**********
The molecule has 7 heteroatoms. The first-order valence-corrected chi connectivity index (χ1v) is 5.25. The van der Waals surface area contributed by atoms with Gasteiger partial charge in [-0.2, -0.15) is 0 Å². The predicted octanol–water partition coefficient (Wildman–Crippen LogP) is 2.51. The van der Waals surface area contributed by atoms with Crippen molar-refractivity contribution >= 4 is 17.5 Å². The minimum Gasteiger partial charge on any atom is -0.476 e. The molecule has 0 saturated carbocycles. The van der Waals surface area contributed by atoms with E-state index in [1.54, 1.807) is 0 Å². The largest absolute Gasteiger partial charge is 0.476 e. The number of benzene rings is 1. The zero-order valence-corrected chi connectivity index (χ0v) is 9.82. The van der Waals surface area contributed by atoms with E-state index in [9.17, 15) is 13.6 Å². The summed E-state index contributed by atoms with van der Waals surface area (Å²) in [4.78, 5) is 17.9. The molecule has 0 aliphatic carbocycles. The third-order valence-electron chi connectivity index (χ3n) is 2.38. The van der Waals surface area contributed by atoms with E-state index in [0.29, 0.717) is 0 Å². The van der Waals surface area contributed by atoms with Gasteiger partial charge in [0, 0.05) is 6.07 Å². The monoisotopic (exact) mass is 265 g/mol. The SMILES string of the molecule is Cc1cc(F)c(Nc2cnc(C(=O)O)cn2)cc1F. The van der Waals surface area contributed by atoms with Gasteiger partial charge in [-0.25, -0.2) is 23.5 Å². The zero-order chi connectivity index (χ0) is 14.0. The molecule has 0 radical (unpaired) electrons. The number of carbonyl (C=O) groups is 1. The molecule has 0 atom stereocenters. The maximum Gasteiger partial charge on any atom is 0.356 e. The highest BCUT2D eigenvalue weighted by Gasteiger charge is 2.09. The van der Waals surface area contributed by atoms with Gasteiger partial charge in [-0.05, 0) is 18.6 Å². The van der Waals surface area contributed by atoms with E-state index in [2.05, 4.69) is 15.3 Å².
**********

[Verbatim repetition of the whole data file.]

The molecule has 7 heteroatoms. The first-order valence-corrected chi connectivity index (χ1v) is 5.25. The van der Waals surface area contributed by atoms with Gasteiger partial charge in [-0.2, -0.15) is 0 Å². The predicted octanol–water partition coefficient (Wildman–Crippen LogP) is 2.51. The van der Waals surface area contributed by atoms with Crippen molar-refractivity contribution >= 4 is 17.5 Å². The minimum Gasteiger partial charge on any atom is -0.476 e. The molecule has 0 saturated carbocycles. The van der Waals surface area contributed by atoms with E-state index in [1.54, 1.807) is 0 Å². The largest absolute Gasteiger partial charge is 0.476 e. The number of benzene rings is 1. The zero-order valence-corrected chi connectivity index (χ0v) is 9.82. The van der Waals surface area contributed by atoms with E-state index in [9.17, 15) is 13.6 Å². The summed E-state index contributed by atoms with van der Waals surface area (Å²) in [4.78, 5) is 17.9. The molecule has 0 aliphatic carbocycles. The third-order valence-electron chi connectivity index (χ3n) is 2.38. The van der Waals surface area contributed by atoms with E-state index in [0.29, 0.717) is 0 Å². The van der Waals surface area contributed by atoms with Gasteiger partial charge in [0, 0.05) is 6.07 Å². The monoisotopic (exact) mass is 265 g/mol. The SMILES string of the molecule is Cc1cc(F)c(Nc2cnc(C(=O)O)cn2)cc1F. The van der Waals surface area contributed by atoms with Gasteiger partial charge in [-0.25, -0.2) is 23.5 Å². The zero-order chi connectivity index (χ0) is 14.0. The molecule has 0 radical (unpaired) electrons. The number of carbonyl (C=O) groups is 1. The molecule has 0 atom stereocenters. The maximum Gasteiger partial charge on any atom is 0.356 e. The highest BCUT2D eigenvalue weighted by Gasteiger charge is 2.09. The van der Waals surface area contributed by atoms with Gasteiger partial charge in [-0.05, 0) is 18.6 Å². The van der Waals surface area contributed by atoms with E-state index in [2.05, 4.69) is 15.3 Å².